With Freight Wing's introduction of side skirts for intermodal haulers, other modes of transport are about to see the same fuel savings. That's the word from Sean Graham, president of Seattle-based Freight Wing.
"Side skirts have been around long enough where there is no longer a question on how well they perform, and the fuel economy improvements," said Sean Graham, president of Seattle-based Freight Wing. "The payback is in months - as few as 35,000 miles in trailer utilization. And that's caught the attention of intermodal haulers who run a lot of interstate miles. They too are looking for ways to improve fuel economy and side skirts are low hanging fruit."
With that in mind, Graham said his company began designing and testing intermodal side skirts more than a year ago.
"Results show fuel economy improvements of 5% to 7% with our fleet testing partners," he said. "Originally, Anderson Hay came to us and by partnering with Dionbilt Trailers, we configured chassis side skirts for their 46-foot trailers. It was a bit of an engineering challenge but we designed a unit that is clamped onto the I-beams, below where the intermodal box rests. This keeps the two-piece side skirts intact and free from damage during loading. The skirts are also flexible and hinged to the trailer via fiberglass rods. This allows the skirts to bend and flex when bottoming out at loading docks."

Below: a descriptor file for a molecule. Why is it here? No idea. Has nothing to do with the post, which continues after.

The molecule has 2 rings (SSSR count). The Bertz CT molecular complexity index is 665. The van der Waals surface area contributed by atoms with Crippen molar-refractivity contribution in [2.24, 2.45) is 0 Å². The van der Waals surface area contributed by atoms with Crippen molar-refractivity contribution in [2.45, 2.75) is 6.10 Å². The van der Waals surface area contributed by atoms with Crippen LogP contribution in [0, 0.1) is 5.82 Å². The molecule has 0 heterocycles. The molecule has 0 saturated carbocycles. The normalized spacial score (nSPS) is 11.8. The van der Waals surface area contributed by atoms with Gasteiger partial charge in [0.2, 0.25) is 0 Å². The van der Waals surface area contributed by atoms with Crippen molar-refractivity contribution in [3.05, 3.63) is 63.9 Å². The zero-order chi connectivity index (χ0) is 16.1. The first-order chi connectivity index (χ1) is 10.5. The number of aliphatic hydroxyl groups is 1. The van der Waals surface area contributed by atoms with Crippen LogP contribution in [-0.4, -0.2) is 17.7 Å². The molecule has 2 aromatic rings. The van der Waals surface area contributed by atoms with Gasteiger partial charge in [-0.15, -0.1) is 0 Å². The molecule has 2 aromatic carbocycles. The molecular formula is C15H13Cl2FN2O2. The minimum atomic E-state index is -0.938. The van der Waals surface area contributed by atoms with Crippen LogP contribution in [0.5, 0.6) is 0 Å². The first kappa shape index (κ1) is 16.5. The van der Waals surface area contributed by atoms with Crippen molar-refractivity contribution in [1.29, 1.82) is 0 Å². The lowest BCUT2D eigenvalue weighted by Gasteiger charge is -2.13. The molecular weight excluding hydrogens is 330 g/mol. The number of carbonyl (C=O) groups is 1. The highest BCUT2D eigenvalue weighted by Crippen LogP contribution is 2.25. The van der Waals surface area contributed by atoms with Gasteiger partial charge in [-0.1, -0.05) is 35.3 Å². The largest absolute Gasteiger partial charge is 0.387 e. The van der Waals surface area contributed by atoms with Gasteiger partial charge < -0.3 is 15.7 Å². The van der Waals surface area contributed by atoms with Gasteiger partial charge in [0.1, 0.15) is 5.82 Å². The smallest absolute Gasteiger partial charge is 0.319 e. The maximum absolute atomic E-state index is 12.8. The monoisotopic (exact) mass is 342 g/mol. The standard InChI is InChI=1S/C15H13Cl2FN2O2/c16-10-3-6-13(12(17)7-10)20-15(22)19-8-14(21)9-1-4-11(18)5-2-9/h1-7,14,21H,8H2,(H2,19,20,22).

The new chassis side skirts are available for 46-foot trailers, and for most other chassis trailers of various lengths. Two side skirt construction options are available, Freight Wing's original Dense Matrix Polyethylene, which can take a lot of abuse due to the bounce back nature of its plastic construction. The other available option is a composite material.
According to Graham, the composite skirts have a low coefficient of thermal expansion - allowing the skirts to hold their flat panel shape to give the skirts a clean, mirrored look.